A more modern and user-focused website for a leading charity supporting people with learning disabilities, autism and mental health needs.
United Response provides support services to adults with learning disabilities, autism and mental health needs. They came to us to help redesign their website to better showcase the breadth of their UK-wide services, whilst also providing helpful tools and resources for people working in the care sector.
United Response were looking to move away from fairly costly proprietary software to a system that gave them more flexibility and control over their content and site structure.
The website also needed to speak to a fairly wide range of user groups – with very different needs – spanning service users and their families, to people looking for support work vacancies.
With their 2020 strategy about to launch, it was the perfect time to see how a new website could help to achieve their strategic aims, including a more localised approach to service delivery and building a sense of community for those supporting people with learning disabilities.
We know that when embarking on a website project with charitable organisations, value for money is a fundamental concern, which is why we like to work with WordPress CMS.
As an open source platform, widely supported by a large and active community of developers, using WordPress avoids charities getting locked into a proprietary system or becoming reliant on a single supplier. All of this made it a cost-effective and sustainable solution to help United Response reduce their overheads.
As well as suggesting a technology that fit their operational needs, we worked to create a data structure that allowed them to organise their content in a way that made to sense to how they organise internally, whilst also mapping to users’ mental models. This was particularly relevant to their service map, which links areas, service types and conditions, presenting the information in a way that’s intuitive for users to navigate but underpinned by a database that’s easy for editors to maintain.
Working with an organisation that employs over 3000 people, meant that extensive staff consultation was essential. We learnt how the organisation worked and, most importantly, how staff viewed their users’ requirements from a website. These conversations helped us to create a simple navigation that prioritised their core user journeys – for professionals, families and supporters – whilst surfacing essential resources (such as Easy Read) for individuals looking for support.
We then tested our thinking in Information Architecture workshops to ensure the hierarchy we’d established would work for the organisation now and into the future. But speaking to staff alone wasn’t enough, we wanted to hear directly from users.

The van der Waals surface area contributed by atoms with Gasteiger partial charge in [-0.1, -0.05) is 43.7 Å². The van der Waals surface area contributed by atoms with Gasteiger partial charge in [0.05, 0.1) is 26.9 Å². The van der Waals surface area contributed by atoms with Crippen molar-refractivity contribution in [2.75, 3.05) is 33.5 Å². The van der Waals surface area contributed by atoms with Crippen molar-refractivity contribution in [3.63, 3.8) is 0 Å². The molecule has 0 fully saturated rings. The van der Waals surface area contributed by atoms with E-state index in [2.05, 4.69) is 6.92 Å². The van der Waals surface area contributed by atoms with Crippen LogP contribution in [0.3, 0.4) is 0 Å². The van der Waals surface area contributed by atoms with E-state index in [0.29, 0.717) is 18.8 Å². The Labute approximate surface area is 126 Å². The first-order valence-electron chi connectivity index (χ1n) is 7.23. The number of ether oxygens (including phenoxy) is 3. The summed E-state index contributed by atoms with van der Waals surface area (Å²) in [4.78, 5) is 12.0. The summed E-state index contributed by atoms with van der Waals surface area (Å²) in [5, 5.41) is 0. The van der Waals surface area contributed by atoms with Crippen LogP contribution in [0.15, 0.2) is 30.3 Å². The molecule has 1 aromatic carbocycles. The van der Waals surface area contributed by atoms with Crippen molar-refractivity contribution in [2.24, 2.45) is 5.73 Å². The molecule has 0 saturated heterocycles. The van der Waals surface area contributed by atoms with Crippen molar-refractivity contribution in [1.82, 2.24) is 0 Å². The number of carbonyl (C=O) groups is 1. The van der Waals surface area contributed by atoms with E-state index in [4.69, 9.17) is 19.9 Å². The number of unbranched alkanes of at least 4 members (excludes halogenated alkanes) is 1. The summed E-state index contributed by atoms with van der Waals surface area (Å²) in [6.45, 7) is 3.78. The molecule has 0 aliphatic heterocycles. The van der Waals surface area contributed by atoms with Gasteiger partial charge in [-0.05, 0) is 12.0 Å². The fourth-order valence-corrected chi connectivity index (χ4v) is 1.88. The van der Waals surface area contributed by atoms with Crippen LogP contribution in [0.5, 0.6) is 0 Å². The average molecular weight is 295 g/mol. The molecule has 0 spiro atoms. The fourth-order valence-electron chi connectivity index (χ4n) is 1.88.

We ran a design workshop with service users to understand how they prefer to be communicated with, both in terms of language and imagery. Working with users provided hugely valuable insight and led us to take a more visual approach to the website, borrowing concepts from Easy Read, such as using simple explanatory images to provide context to written navigation and headings.
It was this ‘accessibility for all’ approach that makes United Response’s website stand out from others we’ve worked on – and it’s great to have delivered something that leads by example, not letting user needs be compromised by overly ‘showy’ design.
The new United Response website is just what we requested: it has a new look which feels more modern, with a clearer layout and a more intuitive user journey. The Bureau helped bring our initial ideas to life, hosted workshops with people we support and key players around our nationwide charity, and delivered the site on-time and on-budget. It has been a pleasure working with them. Sonia Lodge, Digital Manager, United Response
Impact and highlights
The resulting site puts the people they support, and their networks, front and centre. It has a more visual approach to navigation and labelling, to help individuals with learning disabilities quickly find information relevant to them. It also allows users to search for services close to them and quickly surface relevant results and contact details – using backend logic to help simplify the process for the user and United Response staff.
It also works to create a better sense of community for the people who are involved in supporting individuals with additional needs, signposting to helpful information and resources, and highlighting employment opportunities for support workers.
Finally, it’s a much stronger expression of their brand – positive, honest, empowering and warm.